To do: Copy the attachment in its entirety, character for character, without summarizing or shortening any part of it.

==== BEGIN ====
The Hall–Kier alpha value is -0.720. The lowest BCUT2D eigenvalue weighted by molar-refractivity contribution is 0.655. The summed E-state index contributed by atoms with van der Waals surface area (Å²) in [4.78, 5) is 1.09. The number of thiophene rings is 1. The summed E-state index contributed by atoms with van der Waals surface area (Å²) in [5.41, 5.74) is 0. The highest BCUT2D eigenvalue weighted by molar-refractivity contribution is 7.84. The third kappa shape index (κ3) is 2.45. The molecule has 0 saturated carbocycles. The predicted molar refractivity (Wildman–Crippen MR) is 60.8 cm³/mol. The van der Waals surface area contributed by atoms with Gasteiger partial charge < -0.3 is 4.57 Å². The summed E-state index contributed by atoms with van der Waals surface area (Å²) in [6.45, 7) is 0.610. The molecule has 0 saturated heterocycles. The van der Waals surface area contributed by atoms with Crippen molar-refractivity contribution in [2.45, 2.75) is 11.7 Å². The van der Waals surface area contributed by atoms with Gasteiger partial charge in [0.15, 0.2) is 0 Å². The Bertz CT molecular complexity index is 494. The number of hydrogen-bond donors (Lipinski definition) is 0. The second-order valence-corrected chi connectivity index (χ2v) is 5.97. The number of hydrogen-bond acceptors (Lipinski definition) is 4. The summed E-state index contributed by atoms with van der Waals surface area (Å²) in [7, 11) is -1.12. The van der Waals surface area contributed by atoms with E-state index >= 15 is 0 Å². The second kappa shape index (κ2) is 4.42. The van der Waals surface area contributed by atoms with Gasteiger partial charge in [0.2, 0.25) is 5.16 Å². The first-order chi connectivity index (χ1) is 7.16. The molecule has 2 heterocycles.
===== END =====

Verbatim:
The Hall–Kier alpha value is -0.720. The lowest BCUT2D eigenvalue weighted by molar-refractivity contribution is 0.655. The summed E-state index contributed by atoms with van der Waals surface area (Å²) in [4.78, 5) is 1.09. The number of thiophene rings is 1. The summed E-state index contributed by atoms with van der Waals surface area (Å²) in [5.41, 5.74) is 0. The highest BCUT2D eigenvalue weighted by molar-refractivity contribution is 7.84. The third kappa shape index (κ3) is 2.45. The molecule has 0 saturated carbocycles. The predicted molar refractivity (Wildman–Crippen MR) is 60.8 cm³/mol. The van der Waals surface area contributed by atoms with Gasteiger partial charge < -0.3 is 4.57 Å². The summed E-state index contributed by atoms with van der Waals surface area (Å²) in [6.45, 7) is 0.610. The molecule has 0 saturated heterocycles. The van der Waals surface area contributed by atoms with Crippen molar-refractivity contribution in [2.45, 2.75) is 11.7 Å². The van der Waals surface area contributed by atoms with Gasteiger partial charge in [0.15, 0.2) is 0 Å². The Bertz CT molecular complexity index is 494. The number of hydrogen-bond donors (Lipinski definition) is 0. The second-order valence-corrected chi connectivity index (χ2v) is 5.97. The number of hydrogen-bond acceptors (Lipinski definition) is 4. The summed E-state index contributed by atoms with van der Waals surface area (Å²) in [7, 11) is -1.12. The van der Waals surface area contributed by atoms with E-state index >= 15 is 0 Å². The second kappa shape index (κ2) is 4.42. The van der Waals surface area contributed by atoms with Gasteiger partial charge in [0.2, 0.25) is 5.16 Å². The first-order chi connectivity index (χ1) is 7.16. The molecule has 2 heterocycles.